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Cal and Bill Ripken have discussed the concept of allowing young athletes to play more than one sport instead of focusing strictly on baseball. As someone who’s involved with the mental side of athletics, I couldn’t agree more.
These arguments in favor of branching out simply make good sense to me. However, there are even deeper reasons for not specializing that impact lifetime learning and development, reasons that might actually increase rather than decrease the odds of playing at higher levels. Let me explain.
There are four key points I’d like to reference supporting the concept of participating in more than one sport:
My wife, Cindy, is a licensed mental health counselor specializing in children. She also teaches college courses in psychology and human growth and learning. For those reasons, I went directly to her first to ask her for input.
Essentially she said that in middle childhood, ages 6-12, children are able through repetition to make certain behaviors automatic because of brain maturation. For this to occur, signals between one part of the brain and another travel more quickly. Practicing any particular skill allows processing in the brain to take place faster and more efficiently until the skill is automatic. Thus, if a child practices baseball or softball, the motor skills necessary to complete the actions required by those sports become automatic.
By allowing children in that age group to play a variety of sports, their reactions in each of those sports become quicker and more automatic. Cindy said: “It is important, in my opinion, to let children create the neural passageways for a wide variety of sports and activities during middle childhood so they have a choice of what sport to play when deciding to specialize in the teen years.” She has experienced this firsthand by having raised three children who played multiple sports throughout high school.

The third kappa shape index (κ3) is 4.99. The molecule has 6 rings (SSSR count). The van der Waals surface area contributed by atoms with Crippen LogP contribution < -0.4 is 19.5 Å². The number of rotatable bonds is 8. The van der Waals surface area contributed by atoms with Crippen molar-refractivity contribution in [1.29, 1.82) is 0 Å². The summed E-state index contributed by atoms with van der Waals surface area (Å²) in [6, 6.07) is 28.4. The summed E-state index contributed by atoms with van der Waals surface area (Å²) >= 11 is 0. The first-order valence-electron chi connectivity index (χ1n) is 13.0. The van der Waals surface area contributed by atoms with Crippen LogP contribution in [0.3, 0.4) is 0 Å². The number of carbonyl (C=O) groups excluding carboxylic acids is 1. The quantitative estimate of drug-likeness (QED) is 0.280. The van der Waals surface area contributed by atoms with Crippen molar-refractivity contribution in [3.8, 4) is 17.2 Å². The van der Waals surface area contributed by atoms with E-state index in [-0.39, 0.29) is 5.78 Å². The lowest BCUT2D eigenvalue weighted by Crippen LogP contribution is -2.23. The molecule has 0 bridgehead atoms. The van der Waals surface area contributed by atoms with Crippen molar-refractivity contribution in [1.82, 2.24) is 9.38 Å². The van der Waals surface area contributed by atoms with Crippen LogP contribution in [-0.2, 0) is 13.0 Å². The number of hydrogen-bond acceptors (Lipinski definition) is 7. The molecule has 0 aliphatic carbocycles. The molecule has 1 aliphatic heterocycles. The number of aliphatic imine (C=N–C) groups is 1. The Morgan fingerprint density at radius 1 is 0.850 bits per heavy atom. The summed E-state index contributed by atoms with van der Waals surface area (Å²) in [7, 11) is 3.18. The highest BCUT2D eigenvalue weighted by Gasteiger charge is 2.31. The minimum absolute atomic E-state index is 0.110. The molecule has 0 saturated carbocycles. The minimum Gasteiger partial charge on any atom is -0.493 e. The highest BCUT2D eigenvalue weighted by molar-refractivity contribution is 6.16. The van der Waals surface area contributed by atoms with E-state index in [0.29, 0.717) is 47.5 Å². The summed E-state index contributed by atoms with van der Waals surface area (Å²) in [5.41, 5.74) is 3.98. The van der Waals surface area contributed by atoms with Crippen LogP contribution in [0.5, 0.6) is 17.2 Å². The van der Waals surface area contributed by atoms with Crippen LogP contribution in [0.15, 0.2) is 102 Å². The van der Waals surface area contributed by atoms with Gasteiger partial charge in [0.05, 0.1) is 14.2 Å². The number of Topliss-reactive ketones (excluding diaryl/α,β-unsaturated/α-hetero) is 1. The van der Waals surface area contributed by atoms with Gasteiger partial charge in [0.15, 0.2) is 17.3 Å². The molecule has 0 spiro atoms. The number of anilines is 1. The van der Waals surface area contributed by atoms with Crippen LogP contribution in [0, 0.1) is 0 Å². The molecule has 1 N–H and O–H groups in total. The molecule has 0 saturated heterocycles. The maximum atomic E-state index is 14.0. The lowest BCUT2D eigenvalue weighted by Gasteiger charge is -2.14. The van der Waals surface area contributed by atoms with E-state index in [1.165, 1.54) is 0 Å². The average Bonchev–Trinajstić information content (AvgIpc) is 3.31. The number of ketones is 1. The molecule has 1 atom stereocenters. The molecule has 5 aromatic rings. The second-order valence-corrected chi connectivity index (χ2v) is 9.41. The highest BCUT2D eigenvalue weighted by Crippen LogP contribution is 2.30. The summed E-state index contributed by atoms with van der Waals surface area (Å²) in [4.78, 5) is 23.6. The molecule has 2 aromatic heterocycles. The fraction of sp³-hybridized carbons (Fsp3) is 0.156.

Attention should be placed on the word QUICKNESS. For most positions in most sports, quickness is more important than speed. Through my work in sports psychology I have developed the motto, “As I Think, So I Play.”
That could be clarified even further to say, “As I think quickly, so I execute quickly.” After all, the brain does activate the action.
Note: There is much study and research available on this topic. Try searching for human growth and development on the Internet.
In my case, at age 60, I can still ride a bike, shoot hoops, swing a bat, throw a ball, hit golf shots, catch a pass, shoot a puck, shoot pool and pitch a horseshoe without having to process these skills through conscious thought. These skills, since they were developed early, went straight to my subconscious, the storehouse of habit, the home of long-term muscle memory and the strongest part of the mind. In technical terms this is called procedural memorization vs. rote memorization.
On the other hand, three sports examples of rote memorization for me are:
1) First- time downhill skiing in my mid-20s. The learning process required so much more thought and mechanical repetition (not to mention overcoming anxiety and comfort-zone issues).
2) Learning to swim in my later 20’s. There was nothing free and easy about that. It took a lot longer to become reasonably okay in the water.
3) First waterskiing adventures in my early 40’s. The only thing fluid about that experience was the amount of water that I took in after repeated falls.
The overall point that I’m trying to make is that I am much more skilled at those sports I learned at an early age. A high percentage of other people would say the same thing. It’s similar to learning a language; if you pick up a second language early in life, learning subsequent languages becomes much easier. That part of the brain has been massaged, nurtured and developed to absorb new and unusual words and sentence structures.